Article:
Can 'take-no-prisoners' superintendent save scandal-plagued Atlanta schools?

Atlanta's new interim superintendent has given new powers to whistleblowers and is eyeing bonus policies that rewarded high test scores.

By , Staff writer

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    Gov. Nathan Deal (R) of Georgia discusses the findings of the special investigation into alleged cheating on test scores in the Atlanta Public School System, July 5 in Atlanta. Deal said 44 of the 56 schools investigated took part in cheating. Investigators found that 178 teachers and principals cheated. Of those, 82 confessed to the misconduct.
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In the wake of its massive cheating scandal, the Atlantic Public School district is trying to move forward on more solid ground. Among its first steps: new whistleblower procedures and ways to monitor unusually high test-score increases.

Brand-new interim Superintendent Erroll Davis Jr. announced his preliminary plan yesterday, saying more details will come after he’s had a chance to thoroughly review the 800-plus page state report that implicated district leaders and 178 educators in the manipulation of state tests.

“I believe that we must change the culture of the organization. We have to move to a more open, more transparent, and more empowering culture,” Mr. Davis said at Thursday’s board meeting.

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The board has suspended its search for a new permanent superintendent, giving Davis 12 months to effect that kind of cultural transformation.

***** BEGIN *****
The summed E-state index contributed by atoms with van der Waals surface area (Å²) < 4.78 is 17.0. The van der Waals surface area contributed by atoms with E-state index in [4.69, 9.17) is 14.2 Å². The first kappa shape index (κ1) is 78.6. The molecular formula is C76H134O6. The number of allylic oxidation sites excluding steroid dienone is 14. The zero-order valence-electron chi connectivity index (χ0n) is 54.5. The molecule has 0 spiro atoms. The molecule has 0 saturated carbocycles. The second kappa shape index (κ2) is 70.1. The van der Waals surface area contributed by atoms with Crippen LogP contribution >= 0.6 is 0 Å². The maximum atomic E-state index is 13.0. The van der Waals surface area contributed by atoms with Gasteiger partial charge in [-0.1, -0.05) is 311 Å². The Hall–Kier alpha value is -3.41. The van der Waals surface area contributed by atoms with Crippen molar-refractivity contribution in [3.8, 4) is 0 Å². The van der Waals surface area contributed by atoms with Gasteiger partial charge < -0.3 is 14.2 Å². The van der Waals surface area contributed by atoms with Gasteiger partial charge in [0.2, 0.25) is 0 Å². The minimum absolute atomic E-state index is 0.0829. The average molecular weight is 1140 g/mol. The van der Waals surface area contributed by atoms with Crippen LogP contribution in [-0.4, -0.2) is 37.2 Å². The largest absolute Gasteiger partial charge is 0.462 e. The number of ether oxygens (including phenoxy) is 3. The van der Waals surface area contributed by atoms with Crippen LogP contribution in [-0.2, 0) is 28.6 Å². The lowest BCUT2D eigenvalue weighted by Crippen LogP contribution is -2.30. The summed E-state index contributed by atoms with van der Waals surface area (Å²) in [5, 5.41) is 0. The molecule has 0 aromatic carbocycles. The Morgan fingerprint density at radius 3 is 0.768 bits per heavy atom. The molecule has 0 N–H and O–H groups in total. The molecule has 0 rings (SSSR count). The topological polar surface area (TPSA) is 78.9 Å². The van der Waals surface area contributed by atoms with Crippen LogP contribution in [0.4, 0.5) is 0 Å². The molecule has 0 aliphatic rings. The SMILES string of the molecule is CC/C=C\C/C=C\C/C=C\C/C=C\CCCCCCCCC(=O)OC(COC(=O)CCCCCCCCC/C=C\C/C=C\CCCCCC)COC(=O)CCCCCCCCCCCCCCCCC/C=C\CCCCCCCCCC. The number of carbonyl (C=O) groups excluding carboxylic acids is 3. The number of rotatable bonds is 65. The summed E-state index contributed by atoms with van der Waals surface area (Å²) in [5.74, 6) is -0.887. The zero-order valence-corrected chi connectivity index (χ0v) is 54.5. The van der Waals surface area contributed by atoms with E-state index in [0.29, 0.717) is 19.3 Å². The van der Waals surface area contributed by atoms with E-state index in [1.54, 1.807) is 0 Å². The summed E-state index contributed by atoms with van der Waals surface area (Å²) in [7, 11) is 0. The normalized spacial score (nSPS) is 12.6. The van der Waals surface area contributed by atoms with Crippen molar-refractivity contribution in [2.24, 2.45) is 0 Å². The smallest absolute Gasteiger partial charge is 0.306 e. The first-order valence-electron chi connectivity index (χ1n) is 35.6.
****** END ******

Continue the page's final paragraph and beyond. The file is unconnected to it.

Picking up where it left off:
That was a wise move because Davis’s business background and “straight-ahead, take-no-prisoners approach may be what is needed” in the short term, says Mark Musick, an Atlanta resident and president emeritus of the Southern Regional Education Board.

Davis is the former president and CEO of the multi-billion-dollar Alliant Energy Corporation.

Systemic changes at Atlanta Public Schools

Mr. Musick says he was particularly disturbed by the district’s handling of whistleblower allegations internally, instead of through a body that reports directly to the board. He hopes school districts across country are now checking their whistleblower policies.

As a corrective, Davis announced that the Office of Internal Resolution, which handles such complaints, will no longer be part of the Human Resources Department, but will move to Internal Audits, which reports directly to the Atlanta Board of Education.

Prior to Tuesday’s state report on cheating in Atlanta, the district had already set up a 24-hour hotline for people to report testing improprieties. It had also increased security for testing materials.

Davis also announced that “trigger points” will be set up for automatic investigations of schools whose scores increase by a larger-than-normal percentage.

Musick has a background in educational testing and worked at one point with the nonprofit Great Schools Atlanta. He says he began to have concerns with Superintendent Beverly Hall because “I had pointed out [test gains, saying,] this seems unbelievable, this seems too good to be true. And she was never interested in pursuing – with me or apparently with anyone else – [that] maybe we need to look further about that.”